A Blog about my love in perfumes, the aesthetics, the hedonism, the greatness of these artistic creations of the olfactory world. It is about my wish, my dream to create something like this one day.

Tuesday, July 17, 2007

Coco Madamemoiselle

It is a fragrance that I did not like when I initially smelt it. It really turned me off with its overdose of the heavy florals, with something like a coconut cream overtones, so much so I thought I was smelling a rather expensive sunscreen lotion, rather than a perfume.

Its when I bought a bottle of the parfum and in really small doses, started to understand and appreciate this fragrance. I wondered, since this fragrance is one of the success stories in Europe, I wondered how people grew to love this fragrance? I really wanted to know!

The Osmoz website states that “After Coco, Coco Mademoiselle is a tribute to Gabrielle Chanel's contrasting personality. It's an expression of femininity, a sparkling fragrance, fresh and sophisticated for an elegant and sensuous woman”.

At the heart of Coco M., the key to this sweet floral fragrance is a crystalline amber note that is both solid sweet like a block of crystalline rock sugar, yet smooth and heavy like a black abyss. It is this note that is the seed and foundation of the sensuality of the fragrance. It contributes to the sense of darkness and the sense of mystery. This amber note is beautifully married to a sweet vanilla, making the whole construction even more rock hard crystalline.

Around this deep amber base, is built a huge column of a floral rose note, that seems like a tornado swirling around the amber. This is not the big blossoming blood red cabbage rose that gives out a rich syrupy scent, but this rose is sharp, green, clear (a little like PEA (phenylethylalcohol, the principal leafy rose odour combined with the sweetness of Irises (ionones) and somewhat like a thousand shards of glass flying out at you. It is a beautiful effect however, because it shimmers and gives a sort of architectural structure above the equally structural amber base.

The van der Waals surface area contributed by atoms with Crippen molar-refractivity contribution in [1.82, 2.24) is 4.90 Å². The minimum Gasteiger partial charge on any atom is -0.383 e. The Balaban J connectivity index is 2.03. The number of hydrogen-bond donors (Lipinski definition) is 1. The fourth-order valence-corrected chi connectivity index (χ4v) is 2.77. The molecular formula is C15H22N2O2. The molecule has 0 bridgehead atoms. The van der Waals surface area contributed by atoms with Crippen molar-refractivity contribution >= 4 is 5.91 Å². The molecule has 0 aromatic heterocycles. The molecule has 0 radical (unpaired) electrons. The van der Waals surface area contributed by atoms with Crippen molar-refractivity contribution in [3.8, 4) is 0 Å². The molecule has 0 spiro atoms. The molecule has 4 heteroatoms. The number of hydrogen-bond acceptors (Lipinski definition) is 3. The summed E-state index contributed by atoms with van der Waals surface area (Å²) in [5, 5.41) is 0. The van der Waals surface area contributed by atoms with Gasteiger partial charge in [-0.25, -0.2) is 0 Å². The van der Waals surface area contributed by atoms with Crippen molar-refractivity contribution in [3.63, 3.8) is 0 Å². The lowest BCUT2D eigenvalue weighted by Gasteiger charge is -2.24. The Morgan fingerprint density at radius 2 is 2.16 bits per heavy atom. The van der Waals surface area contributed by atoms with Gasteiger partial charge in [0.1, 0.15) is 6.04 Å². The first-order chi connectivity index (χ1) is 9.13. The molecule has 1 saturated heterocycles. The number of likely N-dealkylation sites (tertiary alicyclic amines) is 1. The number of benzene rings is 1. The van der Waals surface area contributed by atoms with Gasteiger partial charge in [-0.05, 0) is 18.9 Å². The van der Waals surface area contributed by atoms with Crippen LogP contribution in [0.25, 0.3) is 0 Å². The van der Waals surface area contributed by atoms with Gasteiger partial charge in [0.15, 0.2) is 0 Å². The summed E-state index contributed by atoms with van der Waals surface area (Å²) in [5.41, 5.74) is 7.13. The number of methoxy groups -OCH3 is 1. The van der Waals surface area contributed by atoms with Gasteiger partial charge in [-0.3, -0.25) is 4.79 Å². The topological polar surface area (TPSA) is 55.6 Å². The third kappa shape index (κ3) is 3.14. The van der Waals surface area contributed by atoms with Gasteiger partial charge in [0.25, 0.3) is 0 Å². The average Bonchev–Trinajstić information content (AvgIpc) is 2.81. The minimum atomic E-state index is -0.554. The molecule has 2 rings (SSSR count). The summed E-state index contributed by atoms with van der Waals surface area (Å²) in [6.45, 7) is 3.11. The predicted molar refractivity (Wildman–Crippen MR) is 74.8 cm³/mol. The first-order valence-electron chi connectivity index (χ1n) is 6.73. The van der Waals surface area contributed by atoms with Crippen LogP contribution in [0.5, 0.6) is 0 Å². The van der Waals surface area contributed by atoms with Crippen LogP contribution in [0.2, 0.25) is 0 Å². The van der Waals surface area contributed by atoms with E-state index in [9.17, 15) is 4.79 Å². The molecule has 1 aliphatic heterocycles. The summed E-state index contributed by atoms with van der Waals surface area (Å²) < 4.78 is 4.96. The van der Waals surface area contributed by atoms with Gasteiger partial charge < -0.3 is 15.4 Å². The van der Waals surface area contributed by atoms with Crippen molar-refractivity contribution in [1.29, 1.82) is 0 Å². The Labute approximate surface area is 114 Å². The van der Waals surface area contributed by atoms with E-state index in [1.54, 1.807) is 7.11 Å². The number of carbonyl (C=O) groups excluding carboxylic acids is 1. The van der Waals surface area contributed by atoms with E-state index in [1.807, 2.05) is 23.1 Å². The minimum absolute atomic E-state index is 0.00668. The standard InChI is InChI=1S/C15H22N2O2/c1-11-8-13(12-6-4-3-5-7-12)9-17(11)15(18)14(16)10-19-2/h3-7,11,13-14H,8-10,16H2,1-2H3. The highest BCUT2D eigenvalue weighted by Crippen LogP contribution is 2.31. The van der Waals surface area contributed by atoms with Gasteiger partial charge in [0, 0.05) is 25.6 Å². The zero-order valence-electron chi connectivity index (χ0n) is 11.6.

After this, is where I lost it, and cannot follow the rationale behind the composition.

At the top, the citrus notes, mandarin, bergamot and orange, I think gives this a rather sweetish, soda soft drink like feel, throw in a syrupy honey feel and the whole thing starts to look really bizarre to me.

And then, they decided to put in a heavy blooming floral and dressed it with sandalwood, vetiver and patchouli, around this massive structure, like drapping a heavy curtain around a steel frame pyramid, it simply obscures the beauty of the structure below, and makes the whole perfume so heavy and ponderous.

The creaminess is reminiscent of Madam Rochas, with the accord of rose, lily, adehydes and a rich creamy sandalwood linking of them together. However, in this context, it was off, we did not have the nice lily notes to lift the fragrance or the aldehydes to countpoint the overwhelming sweetness.

To improve, as a personal suggestion, I think if the lily note, and a slight dewey rose aldehyde (rosalva perhaps) would fill up the perfume. Otherwise, the sandalwood should have been toned down, for a more edgy, lighthearted feel.

Nevertheless, the overall perfume is a successful one, and has gone on to inspire other similar structures. The idea of the crystalline amber note, has in my view, inspired other beautiful renditions like L’Instant, and Omnia.

And even so, the heavy iris and sandalwood, patchouli and vetiver combination is once again found in Attraction of Lancome.
I don't know, after thinking about this fragrance for a week, it still eludes me. Perhaps the vanilla and the rose remind me of No. 5. But otherwise, it does nothing for me…
Image from Chanel.com